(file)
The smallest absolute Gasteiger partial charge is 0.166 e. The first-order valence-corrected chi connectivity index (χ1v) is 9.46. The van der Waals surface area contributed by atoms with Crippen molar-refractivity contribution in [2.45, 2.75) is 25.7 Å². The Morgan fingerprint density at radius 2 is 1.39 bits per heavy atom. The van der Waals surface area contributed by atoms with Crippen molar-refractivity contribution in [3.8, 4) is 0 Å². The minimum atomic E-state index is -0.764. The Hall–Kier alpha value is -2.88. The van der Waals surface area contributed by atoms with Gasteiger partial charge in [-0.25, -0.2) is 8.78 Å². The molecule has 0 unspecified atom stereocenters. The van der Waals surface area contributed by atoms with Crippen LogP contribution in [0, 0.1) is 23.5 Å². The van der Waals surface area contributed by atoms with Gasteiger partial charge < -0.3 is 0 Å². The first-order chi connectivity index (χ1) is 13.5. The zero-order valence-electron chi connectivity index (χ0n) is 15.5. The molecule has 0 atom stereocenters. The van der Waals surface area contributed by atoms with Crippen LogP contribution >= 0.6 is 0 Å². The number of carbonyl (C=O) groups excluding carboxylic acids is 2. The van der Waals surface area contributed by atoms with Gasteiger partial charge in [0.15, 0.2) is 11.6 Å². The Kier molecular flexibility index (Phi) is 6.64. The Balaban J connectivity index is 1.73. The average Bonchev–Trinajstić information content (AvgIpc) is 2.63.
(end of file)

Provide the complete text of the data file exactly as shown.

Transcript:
The smallest absolute Gasteiger partial charge is 0.166 e. The first-order valence-corrected chi connectivity index (χ1v) is 9.46. The van der Waals surface area contributed by atoms with Crippen molar-refractivity contribution in [2.45, 2.75) is 25.7 Å². The Morgan fingerprint density at radius 2 is 1.39 bits per heavy atom. The van der Waals surface area contributed by atoms with Crippen molar-refractivity contribution in [3.8, 4) is 0 Å². The minimum atomic E-state index is -0.764. The Hall–Kier alpha value is -2.88. The van der Waals surface area contributed by atoms with Gasteiger partial charge in [-0.25, -0.2) is 8.78 Å². The molecule has 0 unspecified atom stereocenters. The van der Waals surface area contributed by atoms with Crippen LogP contribution in [0, 0.1) is 23.5 Å². The van der Waals surface area contributed by atoms with Gasteiger partial charge < -0.3 is 0 Å². The first-order chi connectivity index (χ1) is 13.5. The zero-order valence-electron chi connectivity index (χ0n) is 15.5. The molecule has 0 atom stereocenters. The van der Waals surface area contributed by atoms with Crippen LogP contribution >= 0.6 is 0 Å². The number of carbonyl (C=O) groups excluding carboxylic acids is 2. The van der Waals surface area contributed by atoms with Gasteiger partial charge in [0.15, 0.2) is 11.6 Å². The Kier molecular flexibility index (Phi) is 6.64. The Balaban J connectivity index is 1.73. The average Bonchev–Trinajstić information content (AvgIpc) is 2.63.